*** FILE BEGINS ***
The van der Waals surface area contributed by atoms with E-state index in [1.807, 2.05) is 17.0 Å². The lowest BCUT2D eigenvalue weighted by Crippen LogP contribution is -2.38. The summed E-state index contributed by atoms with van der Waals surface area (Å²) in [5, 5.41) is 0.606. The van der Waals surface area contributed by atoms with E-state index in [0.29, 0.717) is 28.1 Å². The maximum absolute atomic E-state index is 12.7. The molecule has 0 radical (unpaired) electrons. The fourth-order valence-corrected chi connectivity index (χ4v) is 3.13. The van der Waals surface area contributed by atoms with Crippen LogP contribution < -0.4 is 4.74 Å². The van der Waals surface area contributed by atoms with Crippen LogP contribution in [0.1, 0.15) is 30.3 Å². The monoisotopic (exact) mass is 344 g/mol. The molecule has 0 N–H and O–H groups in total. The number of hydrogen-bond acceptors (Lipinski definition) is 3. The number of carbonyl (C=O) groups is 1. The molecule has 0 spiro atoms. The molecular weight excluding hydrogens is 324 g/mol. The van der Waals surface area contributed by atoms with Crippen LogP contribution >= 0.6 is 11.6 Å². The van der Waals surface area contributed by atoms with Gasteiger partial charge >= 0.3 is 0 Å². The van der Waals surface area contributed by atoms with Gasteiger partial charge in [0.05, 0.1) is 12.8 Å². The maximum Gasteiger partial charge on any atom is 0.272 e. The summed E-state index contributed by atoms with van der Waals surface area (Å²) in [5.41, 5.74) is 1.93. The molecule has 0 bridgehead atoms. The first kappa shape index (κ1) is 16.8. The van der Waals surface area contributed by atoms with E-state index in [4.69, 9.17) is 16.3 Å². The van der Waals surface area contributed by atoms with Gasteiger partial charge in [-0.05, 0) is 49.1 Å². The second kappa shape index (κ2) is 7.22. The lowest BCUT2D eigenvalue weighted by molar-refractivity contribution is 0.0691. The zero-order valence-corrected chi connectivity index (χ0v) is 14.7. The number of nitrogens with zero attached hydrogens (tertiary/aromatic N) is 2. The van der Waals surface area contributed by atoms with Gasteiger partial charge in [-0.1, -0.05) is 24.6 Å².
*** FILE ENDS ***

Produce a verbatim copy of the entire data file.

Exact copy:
The van der Waals surface area contributed by atoms with E-state index in [1.807, 2.05) is 17.0 Å². The lowest BCUT2D eigenvalue weighted by Crippen LogP contribution is -2.38. The summed E-state index contributed by atoms with van der Waals surface area (Å²) in [5, 5.41) is 0.606. The van der Waals surface area contributed by atoms with E-state index in [0.29, 0.717) is 28.1 Å². The maximum absolute atomic E-state index is 12.7. The molecule has 0 radical (unpaired) electrons. The fourth-order valence-corrected chi connectivity index (χ4v) is 3.13. The van der Waals surface area contributed by atoms with Crippen LogP contribution < -0.4 is 4.74 Å². The van der Waals surface area contributed by atoms with Crippen LogP contribution in [0.1, 0.15) is 30.3 Å². The monoisotopic (exact) mass is 344 g/mol. The molecule has 0 N–H and O–H groups in total. The number of hydrogen-bond acceptors (Lipinski definition) is 3. The number of carbonyl (C=O) groups is 1. The molecule has 0 spiro atoms. The molecular weight excluding hydrogens is 324 g/mol. The van der Waals surface area contributed by atoms with Crippen LogP contribution >= 0.6 is 11.6 Å². The van der Waals surface area contributed by atoms with Gasteiger partial charge >= 0.3 is 0 Å². The van der Waals surface area contributed by atoms with Gasteiger partial charge in [0.05, 0.1) is 12.8 Å². The maximum Gasteiger partial charge on any atom is 0.272 e. The summed E-state index contributed by atoms with van der Waals surface area (Å²) in [5.41, 5.74) is 1.93. The molecule has 0 bridgehead atoms. The first kappa shape index (κ1) is 16.8. The van der Waals surface area contributed by atoms with E-state index in [4.69, 9.17) is 16.3 Å². The van der Waals surface area contributed by atoms with Gasteiger partial charge in [-0.05, 0) is 49.1 Å². The second kappa shape index (κ2) is 7.22. The lowest BCUT2D eigenvalue weighted by molar-refractivity contribution is 0.0691. The zero-order valence-corrected chi connectivity index (χ0v) is 14.7. The number of nitrogens with zero attached hydrogens (tertiary/aromatic N) is 2. The van der Waals surface area contributed by atoms with Gasteiger partial charge in [-0.1, -0.05) is 24.6 Å².